Brazil’s second-corn crop was hit hard by frost during the final two days of June and the first day of July. Dr. Michael Cordonnier, President of Soybean and Corn Advisor Incorporated, says Brazil hadn’t been that cold in decades.
“It was the coldest air in 20 years, and it was pretty bad. Depending on where you’re at, it either really hurt the corn bad or killed it completely. In fact, I was just watching some farm shows from Brazil on TV, and they showed cornfields in northern Parana, and they were completely brown like they’re ready for harvest, but it was because they were killed by frost. And the crop was about five feet tall, short and stunted, because they had a drought, and the ears were short and stubby, and the kernels were like milk stage, or early dough stage.”
He says the second-corn crop got planted later than it ever had before, was hurt by a historic drought in south-central Brazil, and by an early frost, including another round of frost this week. Cordonnier says this would be comparable to a mid-summer frost for U.S. corn farmers.
“For the late-planted corn in Brazil, this is the equivalent if we here in the United States had three nights of frost in mid-July, and then three nights of more frost during the first week of August. So, it’s just devastating for the crop. I have the crop now at 88 million tons. My numbers are going to go lower next week, for sure, because of the recent frost. We just don’t know how bad it’s going to be yet because they haven’t started to harvest the worst fields.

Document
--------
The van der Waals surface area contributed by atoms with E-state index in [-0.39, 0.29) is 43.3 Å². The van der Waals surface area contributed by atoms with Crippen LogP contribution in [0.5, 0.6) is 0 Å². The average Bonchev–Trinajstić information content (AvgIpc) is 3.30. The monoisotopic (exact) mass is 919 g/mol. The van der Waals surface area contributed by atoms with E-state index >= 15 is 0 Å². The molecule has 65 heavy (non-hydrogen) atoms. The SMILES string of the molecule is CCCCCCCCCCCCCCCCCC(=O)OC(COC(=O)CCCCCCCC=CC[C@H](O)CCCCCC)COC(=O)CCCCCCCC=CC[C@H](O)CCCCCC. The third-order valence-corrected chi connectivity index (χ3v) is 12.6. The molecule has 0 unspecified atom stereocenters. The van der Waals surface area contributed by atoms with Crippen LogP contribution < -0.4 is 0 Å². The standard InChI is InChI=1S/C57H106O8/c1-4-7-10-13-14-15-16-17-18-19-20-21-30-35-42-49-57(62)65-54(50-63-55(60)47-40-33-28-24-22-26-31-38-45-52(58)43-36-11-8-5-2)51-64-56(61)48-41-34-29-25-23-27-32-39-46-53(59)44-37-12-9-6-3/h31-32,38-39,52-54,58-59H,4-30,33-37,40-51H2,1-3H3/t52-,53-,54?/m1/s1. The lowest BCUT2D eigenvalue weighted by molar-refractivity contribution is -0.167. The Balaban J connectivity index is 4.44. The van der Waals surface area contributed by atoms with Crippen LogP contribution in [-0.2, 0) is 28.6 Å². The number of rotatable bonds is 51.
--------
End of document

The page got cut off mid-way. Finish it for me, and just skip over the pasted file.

His yield estimates range from 115 bushels an acre for the best cornfields to zero bushels in the hardest-hit areas. Overall, Cordonnier says the frost this week only added to the level of disaster for Brazilian farmers.
“This was a complete disaster. The frost for the last three nights also got about 20% of the sugar cane in San Paulo, and it hit the coffee as well. So, just the headline yesterday morning, one of the farm websites that I watch said this is a catastrophe, you hurt coffee, sugarcane, and safrina corn. The corn is very bad. Now, this has big implications in the United States: Brazil was supposed to export about 30 to 35 million tons of corn. Now I think we’ll be lucky to do 20 million tons, and it might be less than that.”
Brazil’s domestic price for corn is $8.50 a bushel, which means exporters will pay the penalty to break their contracts and sell that corn on the domestic market for more money. He says Brazil will go from a corn exporter to importing a lot of corn, which means an opportunity is ahead for U.S. farmers.
“They’ve imported about a million tons of corn, and they are importing a lot more, saying we’re gonna be out of corn. There just won’t be any corn for the livestock industry. So, it’s good for U.S. farmers because it keeps our corn exports going stronger than anticipated, because everybody’s expecting a bigger and bigger corn crop out of Brazil, which is usually the case, except for this year, and maybe next year too, we don’t know.”
Forecasts are calling for dry weather and delayed summer rains for the upcoming planting season in South America.